Pune’s aspiring basketball players’ dreams crushed by lack of professional courts | pune news | Hindustan Times
Today in New Delhi, India
Nov 22, 2017-Wednesday
-°C
New Delhi
  • Humidity
    -
  • Wind
    -

Pune’s aspiring basketball players’ dreams crushed by lack of professional courts

Even though the city boats of 55 basketball clubs, it still lacks a world-class wooden indoor basketball court

pune Updated: Jul 31, 2017 09:16 IST
Ashish Phadnis
Kids play at a basketball court owned by the Deccan Gymkhana club. In the past few years, several societies have started forming their own teams.
Kids play at a basketball court owned by the Deccan Gymkhana club. In the past few years, several societies have started forming their own teams.(HT PHOTO)

Pune is one of the leading cities in India when it comes to promoting basketball. Over the year, several players from Pune have represented India at the international level. Shireen Limaye, Sneha Rajguru, Ishwari Pingle, Kritikka Divadkar, Shruti Menon, Shruti Sherigar, Siddhant Shinde and Pritish Kokate are some of the players who have displayed exceptional skill at the game. Currently, the city has a large number of courts, clubs and schools that promote and produce thousands of basketball players every year. 

“We have 55 clubs registered with the Pune district basketball association. Apart from them, we also have around 60-70 schools that actively take part in the inter-school basketball tournaments at their own courts. In the last 10 years, several societies have also started forming their own teams and participating in several tournaments including Ganga Dham and Sky Larks. This is a clear indicator that we have a huge base of skilled basketball players in the city,” said Pune district basketball association vice president, Lalit Nahata. 

The game of basketball does not require a proper stadium to begin with. Even a concrete floor used for parking can be transformed into a basketball court with a limited budget. However, the main hassle that the city is facing is the complete lack of indoor wooden basketball courts. Despite a huge number of players and clubs, Pune does not have a single wooden court dedicated to the sport. Though makeshift courts are made at the Shiv Chhatrapati sports complex in Balewadi, experts feel that having a proper basketball court will help the players in achieving better results.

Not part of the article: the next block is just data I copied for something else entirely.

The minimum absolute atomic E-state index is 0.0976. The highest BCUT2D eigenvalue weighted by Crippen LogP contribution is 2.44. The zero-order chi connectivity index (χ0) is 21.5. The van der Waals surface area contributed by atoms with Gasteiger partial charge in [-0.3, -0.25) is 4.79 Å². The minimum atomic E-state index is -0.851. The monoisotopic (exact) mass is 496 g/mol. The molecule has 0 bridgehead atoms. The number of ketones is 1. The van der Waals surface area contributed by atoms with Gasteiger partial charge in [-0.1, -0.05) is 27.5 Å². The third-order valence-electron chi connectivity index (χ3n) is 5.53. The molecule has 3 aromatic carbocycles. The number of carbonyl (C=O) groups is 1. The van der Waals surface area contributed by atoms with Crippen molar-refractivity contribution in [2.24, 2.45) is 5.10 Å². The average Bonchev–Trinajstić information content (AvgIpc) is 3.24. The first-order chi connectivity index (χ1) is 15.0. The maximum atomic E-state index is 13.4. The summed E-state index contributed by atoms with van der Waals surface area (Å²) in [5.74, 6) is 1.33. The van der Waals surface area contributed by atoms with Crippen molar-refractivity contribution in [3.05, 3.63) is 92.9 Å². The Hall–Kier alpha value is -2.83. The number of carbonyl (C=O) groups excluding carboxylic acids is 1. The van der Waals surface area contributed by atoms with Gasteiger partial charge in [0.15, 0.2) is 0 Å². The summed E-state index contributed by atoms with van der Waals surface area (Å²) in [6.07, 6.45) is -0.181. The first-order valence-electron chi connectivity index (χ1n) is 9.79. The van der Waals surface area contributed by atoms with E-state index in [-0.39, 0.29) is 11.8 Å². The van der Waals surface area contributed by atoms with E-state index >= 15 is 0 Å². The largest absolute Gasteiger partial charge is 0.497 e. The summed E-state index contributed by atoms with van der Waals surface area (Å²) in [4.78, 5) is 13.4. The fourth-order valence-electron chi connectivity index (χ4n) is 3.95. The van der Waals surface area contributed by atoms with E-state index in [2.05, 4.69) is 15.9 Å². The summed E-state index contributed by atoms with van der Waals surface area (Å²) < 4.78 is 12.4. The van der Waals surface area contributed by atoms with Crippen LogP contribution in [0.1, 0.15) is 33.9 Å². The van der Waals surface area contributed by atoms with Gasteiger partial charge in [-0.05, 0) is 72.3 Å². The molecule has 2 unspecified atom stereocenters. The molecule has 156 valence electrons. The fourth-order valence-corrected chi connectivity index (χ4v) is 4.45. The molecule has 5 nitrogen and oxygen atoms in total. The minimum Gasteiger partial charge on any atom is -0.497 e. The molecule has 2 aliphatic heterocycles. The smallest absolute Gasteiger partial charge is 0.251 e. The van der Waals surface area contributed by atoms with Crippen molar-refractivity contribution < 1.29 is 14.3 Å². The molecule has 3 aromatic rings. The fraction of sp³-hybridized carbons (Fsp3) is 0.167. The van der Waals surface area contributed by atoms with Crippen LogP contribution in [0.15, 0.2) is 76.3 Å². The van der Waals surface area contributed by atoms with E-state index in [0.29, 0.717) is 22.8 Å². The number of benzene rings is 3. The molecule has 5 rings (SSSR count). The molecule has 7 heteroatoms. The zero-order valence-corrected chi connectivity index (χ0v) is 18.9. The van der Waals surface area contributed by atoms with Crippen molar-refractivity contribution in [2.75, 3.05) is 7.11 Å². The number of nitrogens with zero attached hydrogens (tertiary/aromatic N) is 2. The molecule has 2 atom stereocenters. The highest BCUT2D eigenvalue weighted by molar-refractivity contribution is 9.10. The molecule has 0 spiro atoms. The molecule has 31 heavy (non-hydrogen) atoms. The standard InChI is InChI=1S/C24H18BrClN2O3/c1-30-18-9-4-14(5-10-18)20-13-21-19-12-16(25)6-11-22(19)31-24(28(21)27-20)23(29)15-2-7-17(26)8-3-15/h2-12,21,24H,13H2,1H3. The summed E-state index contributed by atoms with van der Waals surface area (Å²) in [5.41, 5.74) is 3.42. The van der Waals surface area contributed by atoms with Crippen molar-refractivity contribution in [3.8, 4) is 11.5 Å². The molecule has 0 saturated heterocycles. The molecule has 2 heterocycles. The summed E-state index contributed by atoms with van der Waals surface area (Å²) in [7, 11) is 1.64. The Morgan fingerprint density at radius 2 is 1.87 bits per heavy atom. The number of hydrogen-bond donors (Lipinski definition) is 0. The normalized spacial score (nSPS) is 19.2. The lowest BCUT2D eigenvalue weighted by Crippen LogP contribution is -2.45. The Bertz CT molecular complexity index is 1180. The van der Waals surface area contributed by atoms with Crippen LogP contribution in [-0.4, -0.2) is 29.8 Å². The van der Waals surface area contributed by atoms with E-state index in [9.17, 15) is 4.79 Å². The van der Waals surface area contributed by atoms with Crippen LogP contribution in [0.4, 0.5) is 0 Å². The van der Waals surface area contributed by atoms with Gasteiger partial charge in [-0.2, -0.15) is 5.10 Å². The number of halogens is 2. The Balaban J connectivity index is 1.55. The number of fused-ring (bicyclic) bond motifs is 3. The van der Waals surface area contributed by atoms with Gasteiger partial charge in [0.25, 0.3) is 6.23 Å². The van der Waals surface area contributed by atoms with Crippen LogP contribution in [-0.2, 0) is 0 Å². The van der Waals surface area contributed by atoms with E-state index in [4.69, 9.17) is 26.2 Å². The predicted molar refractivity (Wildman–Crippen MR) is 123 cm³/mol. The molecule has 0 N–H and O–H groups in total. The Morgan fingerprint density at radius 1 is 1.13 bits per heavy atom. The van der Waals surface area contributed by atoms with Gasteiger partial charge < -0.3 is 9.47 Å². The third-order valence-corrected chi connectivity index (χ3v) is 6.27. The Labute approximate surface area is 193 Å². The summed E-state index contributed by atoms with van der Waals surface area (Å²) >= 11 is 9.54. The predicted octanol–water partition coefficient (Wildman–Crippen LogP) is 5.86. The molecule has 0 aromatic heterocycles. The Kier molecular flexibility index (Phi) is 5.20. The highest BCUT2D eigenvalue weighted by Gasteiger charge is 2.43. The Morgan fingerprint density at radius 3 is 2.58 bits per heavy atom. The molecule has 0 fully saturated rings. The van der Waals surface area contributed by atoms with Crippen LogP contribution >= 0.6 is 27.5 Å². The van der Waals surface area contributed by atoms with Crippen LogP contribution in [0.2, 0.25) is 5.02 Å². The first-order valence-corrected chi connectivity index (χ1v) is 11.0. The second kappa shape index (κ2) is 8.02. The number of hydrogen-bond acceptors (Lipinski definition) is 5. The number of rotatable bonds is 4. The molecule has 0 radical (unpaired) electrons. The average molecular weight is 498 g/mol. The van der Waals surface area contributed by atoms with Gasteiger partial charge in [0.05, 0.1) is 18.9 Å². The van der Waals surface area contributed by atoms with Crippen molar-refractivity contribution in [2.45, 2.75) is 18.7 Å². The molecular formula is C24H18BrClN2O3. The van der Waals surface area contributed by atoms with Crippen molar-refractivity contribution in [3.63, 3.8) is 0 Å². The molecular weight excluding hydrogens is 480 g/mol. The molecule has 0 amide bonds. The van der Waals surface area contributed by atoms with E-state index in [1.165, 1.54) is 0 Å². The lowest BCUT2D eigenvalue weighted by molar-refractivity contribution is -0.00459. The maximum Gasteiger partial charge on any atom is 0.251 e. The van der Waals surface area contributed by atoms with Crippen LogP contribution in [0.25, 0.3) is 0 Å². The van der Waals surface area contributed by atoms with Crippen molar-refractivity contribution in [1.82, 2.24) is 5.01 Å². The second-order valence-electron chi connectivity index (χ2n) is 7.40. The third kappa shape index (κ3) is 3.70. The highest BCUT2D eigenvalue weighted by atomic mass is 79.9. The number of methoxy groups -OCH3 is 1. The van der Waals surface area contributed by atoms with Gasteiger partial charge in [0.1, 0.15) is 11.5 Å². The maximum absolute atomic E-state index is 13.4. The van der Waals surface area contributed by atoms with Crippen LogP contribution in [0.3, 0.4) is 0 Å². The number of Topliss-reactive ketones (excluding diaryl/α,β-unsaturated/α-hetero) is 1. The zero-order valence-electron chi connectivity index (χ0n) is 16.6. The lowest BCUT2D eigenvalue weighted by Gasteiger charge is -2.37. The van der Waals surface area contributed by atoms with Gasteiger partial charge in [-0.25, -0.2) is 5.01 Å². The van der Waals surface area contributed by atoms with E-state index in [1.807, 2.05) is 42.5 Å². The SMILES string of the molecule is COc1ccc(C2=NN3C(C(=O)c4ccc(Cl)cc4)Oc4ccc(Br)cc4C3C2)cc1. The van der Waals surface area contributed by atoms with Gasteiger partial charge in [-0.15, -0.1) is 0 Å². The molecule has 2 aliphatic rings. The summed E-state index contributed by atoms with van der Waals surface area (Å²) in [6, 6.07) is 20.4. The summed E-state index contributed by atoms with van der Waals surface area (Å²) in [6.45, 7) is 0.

“Balewadi has few wooden court complexes, but they are not meant for playing basketball. For a basketball court, you need a good bounce base. Even the ball used on such courts are different. The weight and feel of the ball is different and our players don’t even get a chance to experience the game on such a court unless they are selected in the Indian team,” said Nahata. 

Due to the lack of an indoor stadium, the city also fails to host international matches. The last international tournament that was played in the city was the Asian Indoor Under-16 basketball tournament in 2009 and was played on the makeshift courts of the Balewadi badminton complex. 

“Organising a tournament at Balewadi is a costly affair. For the badminton complex, officials charge Rs50,000 for a single day, which is often unaffordable for many. The smaller complexes, including the weightlifting complex, are not good enough,” Nahata added. 

An unfinished business 

The basketball enthusiasts had high hopes from the Pune Municipal Corporation during 2005, when Dr Nitin Kareer was the commissioner of PMC. He had promised several pieces of land for different sports associations which were reserved under sports facilities. The basketball association was promised a small piece of land in Sahakarnagar to build an indoor wooden court. However, after Kareer got transferred in 2007, the proposal was ignored by the PMC and was never processed. The association is still waiting for the land. 

“We don’t have enough influence to buy land in the heart of the city and then develop a wooden court. A proper wooden court costs around 2 crores and even though we will try to manage the funds, we would need to have the land for at least five years. But as per PMC rules, if they develop the stadium, the lease is limited to just 11 months. Therefore, having a proper wooden court seems like a distant dream for us,” said Nahata. 

Shiv Chhatrapati sports complex in Balewadi has a wooden-floored badminton court which is used by basketball players as a makeshift court. (HT PHOTO)

Wooden court 

All professional basketball tournaments are held on hardwood courts that provide a smooth, unobstructed surface and a consistent bounce. World’s largest popular league - NBA uses maple flooring. A scientifically built wooden court has five layers including base, resurface layer, two cushion layers and colour coat. Recently, two stadiums in Bengaluru, the Sree Kanteerava Indoor Stadium and the Koramangala Stadium, have been fully refurbished with maple wood flooring for the upcoming Women’s Asian Championship.